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Russia stand for wide discussion of space exploration matters, says diplomat

He emphasized that Russia’s goal is to prevent the erosion of international law, in particular article 6 of the Outer Space Treaty, placing international responsibility for national activities in outer, including Moon and other celestial bodies, on states but not on legal entities or private individuals

MOSCOW, December 14. /TASS/. Russia calls for discussing issues of the exploration and use of outer space at the interstate level, with the United Nations playing the central role, Russian Deputy Foreign Minister Sergei Ryabkov said on Monday.

"As an alternative to the narrow, nationals and multinational off-UN initiatives we promote a wide interstate dialogue involving maximal possible circle of participants, with the central role of the United Nations as a universal international platform. We understand that it is an objectively lengthy and uneasy process, especially on such a comprehensive matter," he said.

According to the Russian senior diplomat, within the United Nations Committee on the Peaceful Uses of Outer Space (COPUOS) Russia and a number of other countries are promoting the initiative that a legally binding instrument based on generally recognized principles and norms of international law codified in the Outer Space Treaty be adopted as an optimal format of regulation in the sphere of the exploration and use of space resources.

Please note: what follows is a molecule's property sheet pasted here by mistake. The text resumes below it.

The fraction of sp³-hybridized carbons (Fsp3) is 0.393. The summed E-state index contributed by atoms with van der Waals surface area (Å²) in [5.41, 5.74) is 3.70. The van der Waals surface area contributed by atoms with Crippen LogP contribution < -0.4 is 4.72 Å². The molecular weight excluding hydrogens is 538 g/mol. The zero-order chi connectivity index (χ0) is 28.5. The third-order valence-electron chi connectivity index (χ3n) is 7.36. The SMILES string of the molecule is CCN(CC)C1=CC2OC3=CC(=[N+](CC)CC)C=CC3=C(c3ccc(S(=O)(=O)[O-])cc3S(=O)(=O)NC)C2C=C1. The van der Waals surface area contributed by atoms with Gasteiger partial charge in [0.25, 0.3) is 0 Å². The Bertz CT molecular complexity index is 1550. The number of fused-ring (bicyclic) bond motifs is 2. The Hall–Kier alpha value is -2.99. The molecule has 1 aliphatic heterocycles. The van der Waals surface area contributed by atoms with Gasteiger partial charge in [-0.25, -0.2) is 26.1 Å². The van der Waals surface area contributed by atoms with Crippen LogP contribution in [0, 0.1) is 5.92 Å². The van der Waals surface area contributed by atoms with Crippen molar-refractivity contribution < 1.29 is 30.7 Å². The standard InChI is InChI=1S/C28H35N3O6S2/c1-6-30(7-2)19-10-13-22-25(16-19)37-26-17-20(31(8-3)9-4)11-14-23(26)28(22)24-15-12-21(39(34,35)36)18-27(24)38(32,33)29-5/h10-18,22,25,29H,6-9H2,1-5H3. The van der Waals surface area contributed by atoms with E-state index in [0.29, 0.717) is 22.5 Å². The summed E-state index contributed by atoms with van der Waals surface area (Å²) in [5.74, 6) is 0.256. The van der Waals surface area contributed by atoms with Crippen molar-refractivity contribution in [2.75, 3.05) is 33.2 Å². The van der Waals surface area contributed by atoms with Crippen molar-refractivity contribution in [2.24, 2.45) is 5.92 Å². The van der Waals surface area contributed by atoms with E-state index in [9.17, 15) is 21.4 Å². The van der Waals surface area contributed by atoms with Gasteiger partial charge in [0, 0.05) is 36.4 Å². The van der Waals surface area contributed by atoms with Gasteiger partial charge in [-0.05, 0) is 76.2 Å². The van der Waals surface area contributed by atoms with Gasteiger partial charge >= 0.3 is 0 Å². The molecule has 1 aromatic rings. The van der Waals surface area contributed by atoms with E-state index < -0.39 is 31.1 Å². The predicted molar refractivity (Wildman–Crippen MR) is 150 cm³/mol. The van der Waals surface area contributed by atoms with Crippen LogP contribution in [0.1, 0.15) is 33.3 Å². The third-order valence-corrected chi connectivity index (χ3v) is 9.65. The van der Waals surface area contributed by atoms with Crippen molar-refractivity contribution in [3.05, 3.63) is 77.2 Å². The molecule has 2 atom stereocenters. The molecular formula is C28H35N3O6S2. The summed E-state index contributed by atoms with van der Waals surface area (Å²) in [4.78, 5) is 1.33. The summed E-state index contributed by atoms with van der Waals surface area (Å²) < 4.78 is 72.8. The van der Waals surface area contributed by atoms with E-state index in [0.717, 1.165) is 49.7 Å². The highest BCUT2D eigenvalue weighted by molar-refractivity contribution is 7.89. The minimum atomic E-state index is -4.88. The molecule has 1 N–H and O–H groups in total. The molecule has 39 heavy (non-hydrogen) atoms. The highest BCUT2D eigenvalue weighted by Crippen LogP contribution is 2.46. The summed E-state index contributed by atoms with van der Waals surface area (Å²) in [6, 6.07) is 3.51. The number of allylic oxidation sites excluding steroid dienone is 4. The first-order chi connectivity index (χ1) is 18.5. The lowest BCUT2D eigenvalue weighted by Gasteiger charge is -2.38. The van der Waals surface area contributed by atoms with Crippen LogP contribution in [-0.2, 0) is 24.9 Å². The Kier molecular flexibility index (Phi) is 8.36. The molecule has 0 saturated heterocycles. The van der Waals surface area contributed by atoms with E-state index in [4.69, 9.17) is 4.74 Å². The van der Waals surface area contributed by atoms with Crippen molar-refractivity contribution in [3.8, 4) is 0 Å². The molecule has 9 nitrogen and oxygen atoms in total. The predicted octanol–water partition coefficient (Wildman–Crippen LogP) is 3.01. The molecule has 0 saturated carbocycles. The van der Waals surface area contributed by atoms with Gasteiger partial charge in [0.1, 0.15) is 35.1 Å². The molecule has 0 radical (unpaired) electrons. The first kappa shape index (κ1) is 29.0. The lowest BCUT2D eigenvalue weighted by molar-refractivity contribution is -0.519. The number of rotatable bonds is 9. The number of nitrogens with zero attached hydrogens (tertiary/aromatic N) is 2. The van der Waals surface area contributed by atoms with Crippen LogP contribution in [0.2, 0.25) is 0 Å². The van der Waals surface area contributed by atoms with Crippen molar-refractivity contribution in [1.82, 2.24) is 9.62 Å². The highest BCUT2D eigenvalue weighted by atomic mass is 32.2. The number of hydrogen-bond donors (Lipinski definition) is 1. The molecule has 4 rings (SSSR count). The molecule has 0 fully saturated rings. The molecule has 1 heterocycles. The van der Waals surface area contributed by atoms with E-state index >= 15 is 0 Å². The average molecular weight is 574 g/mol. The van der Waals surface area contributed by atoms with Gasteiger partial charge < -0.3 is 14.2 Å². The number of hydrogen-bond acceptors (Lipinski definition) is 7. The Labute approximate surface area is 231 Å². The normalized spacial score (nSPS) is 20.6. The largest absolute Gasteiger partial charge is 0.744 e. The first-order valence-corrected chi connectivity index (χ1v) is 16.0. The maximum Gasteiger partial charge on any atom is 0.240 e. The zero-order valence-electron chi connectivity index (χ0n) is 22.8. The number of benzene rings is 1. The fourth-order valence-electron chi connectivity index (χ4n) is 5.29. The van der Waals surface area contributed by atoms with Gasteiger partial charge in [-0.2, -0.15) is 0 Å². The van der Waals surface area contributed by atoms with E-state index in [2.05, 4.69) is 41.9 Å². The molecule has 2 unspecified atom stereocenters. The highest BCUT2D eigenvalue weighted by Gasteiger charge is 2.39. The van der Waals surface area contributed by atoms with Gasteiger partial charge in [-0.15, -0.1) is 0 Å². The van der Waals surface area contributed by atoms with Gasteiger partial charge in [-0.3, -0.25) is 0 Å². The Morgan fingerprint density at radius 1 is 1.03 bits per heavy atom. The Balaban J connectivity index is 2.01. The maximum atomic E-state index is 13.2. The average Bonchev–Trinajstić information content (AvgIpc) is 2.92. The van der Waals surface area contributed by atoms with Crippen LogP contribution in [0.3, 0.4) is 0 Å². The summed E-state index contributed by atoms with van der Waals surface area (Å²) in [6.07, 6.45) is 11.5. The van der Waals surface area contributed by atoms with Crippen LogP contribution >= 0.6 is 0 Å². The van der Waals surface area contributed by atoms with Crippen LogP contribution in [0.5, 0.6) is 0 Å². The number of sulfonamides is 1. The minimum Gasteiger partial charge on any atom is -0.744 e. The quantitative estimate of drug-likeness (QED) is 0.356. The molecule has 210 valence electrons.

As a stage on this path, the COPUOS should agree basic principles and rule that are to be further approved by the United Nations General Assembly, analogously wit the 1963 UN General Assembly resolution titled the Declaration of Legal Principles Governing the Activities of States in the Exploration and Use of Outer Space.

"Such a course is not shared by the United States, its Anglo-Saxon allies, and Japan, which are seeking to use every possible pretext to ensure utter freedom of action for themselves," Ryabkov stressed.

He emphasized that Russia’s goal is to prevent the erosion of international law, in particular article 6 of the Outer Space Treaty, placing international responsibility for national activities in outer, including Moon and other celestial bodies, on states but not on legal entities or private individuals. "We are continuing our efforts in each and every sectoral multilateral format," he added.